By Sullivan, Maureen
American Libraries , Vol. 43, No. 11-12
I recently learned that another national library association has adopted the slogan "I am (my national library association)" as a means to engage its members.
My immediate reaction was to think of ALA and how, if we were to follow suit, I would want our slogan to be "We are ALA." We, the members of ALA, our libraries, our communities, and even the larger world face many challenges as we increasingly work in a global society that is rapidly becoming a digital universe. In this ever-changing and fast-paced context, ALA must strive to be the best professional association it can be. To do this requires a collaborative effort to reimagine our Association for the 21st century.
Rethink and redesign
A recent book, The Race for Relevance, calls for every association to rethink and redesign itself to meet the needs and expectations of its current and future membership. The authors, Harrison Coerver and Mary Byers, make a compelling case for recognizing that the traditional association model is not what is needed today. Professionals who join and stay with associations today want value for their investment; meaningful engagement; easy paths to active contribution; resources that are directly relevant to improving their practice; appreciation and use of their knowledge, expertise, and talents; and opportunities to contribute when they are ready.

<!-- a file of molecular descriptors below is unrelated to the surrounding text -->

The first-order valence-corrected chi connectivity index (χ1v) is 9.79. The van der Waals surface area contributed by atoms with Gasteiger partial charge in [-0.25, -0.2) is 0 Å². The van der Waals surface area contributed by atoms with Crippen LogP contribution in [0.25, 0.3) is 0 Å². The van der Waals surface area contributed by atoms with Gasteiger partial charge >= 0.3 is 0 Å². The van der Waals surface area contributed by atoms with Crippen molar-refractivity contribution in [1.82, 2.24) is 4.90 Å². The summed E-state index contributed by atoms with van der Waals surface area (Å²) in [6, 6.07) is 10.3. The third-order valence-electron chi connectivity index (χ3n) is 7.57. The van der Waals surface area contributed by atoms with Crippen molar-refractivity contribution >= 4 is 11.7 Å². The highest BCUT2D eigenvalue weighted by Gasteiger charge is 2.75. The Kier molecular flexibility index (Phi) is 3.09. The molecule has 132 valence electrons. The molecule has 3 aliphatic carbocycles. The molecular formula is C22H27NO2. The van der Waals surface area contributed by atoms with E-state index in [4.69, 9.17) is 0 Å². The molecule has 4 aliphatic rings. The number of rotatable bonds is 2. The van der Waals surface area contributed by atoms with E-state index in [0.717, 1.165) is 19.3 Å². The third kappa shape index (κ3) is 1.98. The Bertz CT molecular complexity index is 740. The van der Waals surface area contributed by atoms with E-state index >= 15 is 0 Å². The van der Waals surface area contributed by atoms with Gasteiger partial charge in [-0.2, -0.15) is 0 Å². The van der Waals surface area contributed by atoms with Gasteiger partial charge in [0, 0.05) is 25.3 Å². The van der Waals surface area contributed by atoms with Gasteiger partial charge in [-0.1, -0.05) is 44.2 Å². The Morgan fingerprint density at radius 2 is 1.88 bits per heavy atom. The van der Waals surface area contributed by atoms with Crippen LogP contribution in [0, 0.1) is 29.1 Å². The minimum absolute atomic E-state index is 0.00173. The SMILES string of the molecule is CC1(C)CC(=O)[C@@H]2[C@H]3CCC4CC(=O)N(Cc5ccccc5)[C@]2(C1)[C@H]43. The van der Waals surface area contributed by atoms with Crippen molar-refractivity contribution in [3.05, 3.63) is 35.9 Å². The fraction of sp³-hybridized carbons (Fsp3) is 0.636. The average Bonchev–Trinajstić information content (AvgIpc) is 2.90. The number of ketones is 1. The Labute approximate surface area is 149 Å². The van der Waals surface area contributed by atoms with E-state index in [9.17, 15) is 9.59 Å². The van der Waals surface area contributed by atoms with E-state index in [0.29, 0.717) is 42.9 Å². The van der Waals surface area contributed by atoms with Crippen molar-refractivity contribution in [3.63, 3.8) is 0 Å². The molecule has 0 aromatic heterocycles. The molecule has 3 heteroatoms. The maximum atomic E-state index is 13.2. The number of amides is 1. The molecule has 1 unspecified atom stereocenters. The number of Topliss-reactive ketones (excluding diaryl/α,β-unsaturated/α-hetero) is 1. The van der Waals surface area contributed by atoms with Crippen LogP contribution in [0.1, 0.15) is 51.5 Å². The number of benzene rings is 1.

ALA offers many opportunities and resources to our members, and yet I consistently hear about the frustrations of "getting involved in ALA" and "from where will the next generation of leaders come?" I believe it is time to ask, "If ALA did not exist today, what would we create?"
To begin this work, I asked the Executive Board and division leadership to work within an appreciative inquiry framework to address these questions:
* What are the collective strengths of ALA?
* In our current context, where are there opportunities for ALA? …